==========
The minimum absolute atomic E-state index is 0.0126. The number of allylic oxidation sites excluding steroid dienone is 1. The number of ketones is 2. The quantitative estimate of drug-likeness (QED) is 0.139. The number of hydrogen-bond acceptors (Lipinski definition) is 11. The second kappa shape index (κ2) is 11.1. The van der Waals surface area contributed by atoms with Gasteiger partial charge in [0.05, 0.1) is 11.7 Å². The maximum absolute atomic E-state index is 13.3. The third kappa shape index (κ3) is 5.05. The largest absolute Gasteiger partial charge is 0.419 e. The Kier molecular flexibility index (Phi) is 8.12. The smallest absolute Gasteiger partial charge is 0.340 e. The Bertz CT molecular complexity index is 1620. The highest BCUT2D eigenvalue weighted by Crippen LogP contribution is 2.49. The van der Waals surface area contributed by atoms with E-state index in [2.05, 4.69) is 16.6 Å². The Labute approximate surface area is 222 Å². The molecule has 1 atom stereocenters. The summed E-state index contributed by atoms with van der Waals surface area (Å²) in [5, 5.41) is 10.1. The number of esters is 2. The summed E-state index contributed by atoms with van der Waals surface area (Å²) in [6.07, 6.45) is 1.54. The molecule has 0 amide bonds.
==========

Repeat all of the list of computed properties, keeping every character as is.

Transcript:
The minimum absolute atomic E-state index is 0.0126. The number of allylic oxidation sites excluding steroid dienone is 1. The number of ketones is 2. The quantitative estimate of drug-likeness (QED) is 0.139. The number of hydrogen-bond acceptors (Lipinski definition) is 11. The second kappa shape index (κ2) is 11.1. The van der Waals surface area contributed by atoms with Gasteiger partial charge in [0.05, 0.1) is 11.7 Å². The maximum absolute atomic E-state index is 13.3. The third kappa shape index (κ3) is 5.05. The largest absolute Gasteiger partial charge is 0.419 e. The Kier molecular flexibility index (Phi) is 8.12. The smallest absolute Gasteiger partial charge is 0.340 e. The Bertz CT molecular complexity index is 1620. The highest BCUT2D eigenvalue weighted by Crippen LogP contribution is 2.49. The van der Waals surface area contributed by atoms with E-state index in [2.05, 4.69) is 16.6 Å². The Labute approximate surface area is 222 Å². The molecule has 1 atom stereocenters. The summed E-state index contributed by atoms with van der Waals surface area (Å²) in [5, 5.41) is 10.1. The number of esters is 2. The summed E-state index contributed by atoms with van der Waals surface area (Å²) in [6.07, 6.45) is 1.54. The molecule has 0 amide bonds.